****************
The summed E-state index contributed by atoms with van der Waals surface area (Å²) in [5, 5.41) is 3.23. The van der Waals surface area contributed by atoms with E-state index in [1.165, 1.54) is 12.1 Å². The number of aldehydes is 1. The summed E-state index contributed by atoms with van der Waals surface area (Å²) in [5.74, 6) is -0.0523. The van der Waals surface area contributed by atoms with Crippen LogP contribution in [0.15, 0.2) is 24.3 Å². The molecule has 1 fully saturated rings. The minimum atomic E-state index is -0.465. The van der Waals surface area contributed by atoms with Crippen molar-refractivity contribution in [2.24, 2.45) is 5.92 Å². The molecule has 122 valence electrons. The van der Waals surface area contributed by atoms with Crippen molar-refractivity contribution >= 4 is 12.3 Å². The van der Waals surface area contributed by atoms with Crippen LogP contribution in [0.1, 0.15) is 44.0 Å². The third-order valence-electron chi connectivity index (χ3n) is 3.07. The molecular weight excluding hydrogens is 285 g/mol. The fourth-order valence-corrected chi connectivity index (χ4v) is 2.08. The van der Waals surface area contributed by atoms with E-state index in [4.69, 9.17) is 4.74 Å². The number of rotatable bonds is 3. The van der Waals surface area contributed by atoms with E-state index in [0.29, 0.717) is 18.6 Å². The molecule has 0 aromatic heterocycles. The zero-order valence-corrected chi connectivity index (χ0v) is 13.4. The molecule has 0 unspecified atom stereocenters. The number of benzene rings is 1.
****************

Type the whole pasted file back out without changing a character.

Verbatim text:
The summed E-state index contributed by atoms with van der Waals surface area (Å²) in [5, 5.41) is 3.23. The van der Waals surface area contributed by atoms with E-state index in [1.165, 1.54) is 12.1 Å². The number of aldehydes is 1. The summed E-state index contributed by atoms with van der Waals surface area (Å²) in [5.74, 6) is -0.0523. The van der Waals surface area contributed by atoms with Crippen LogP contribution in [0.15, 0.2) is 24.3 Å². The molecule has 1 fully saturated rings. The minimum atomic E-state index is -0.465. The van der Waals surface area contributed by atoms with Crippen molar-refractivity contribution in [2.24, 2.45) is 5.92 Å². The molecule has 122 valence electrons. The van der Waals surface area contributed by atoms with Crippen molar-refractivity contribution >= 4 is 12.3 Å². The van der Waals surface area contributed by atoms with Crippen LogP contribution in [0.1, 0.15) is 44.0 Å². The third-order valence-electron chi connectivity index (χ3n) is 3.07. The molecular weight excluding hydrogens is 285 g/mol. The fourth-order valence-corrected chi connectivity index (χ4v) is 2.08. The van der Waals surface area contributed by atoms with E-state index in [4.69, 9.17) is 4.74 Å². The number of rotatable bonds is 3. The van der Waals surface area contributed by atoms with E-state index in [0.29, 0.717) is 18.6 Å². The molecule has 0 aromatic heterocycles. The zero-order valence-corrected chi connectivity index (χ0v) is 13.4. The molecule has 0 unspecified atom stereocenters. The number of benzene rings is 1.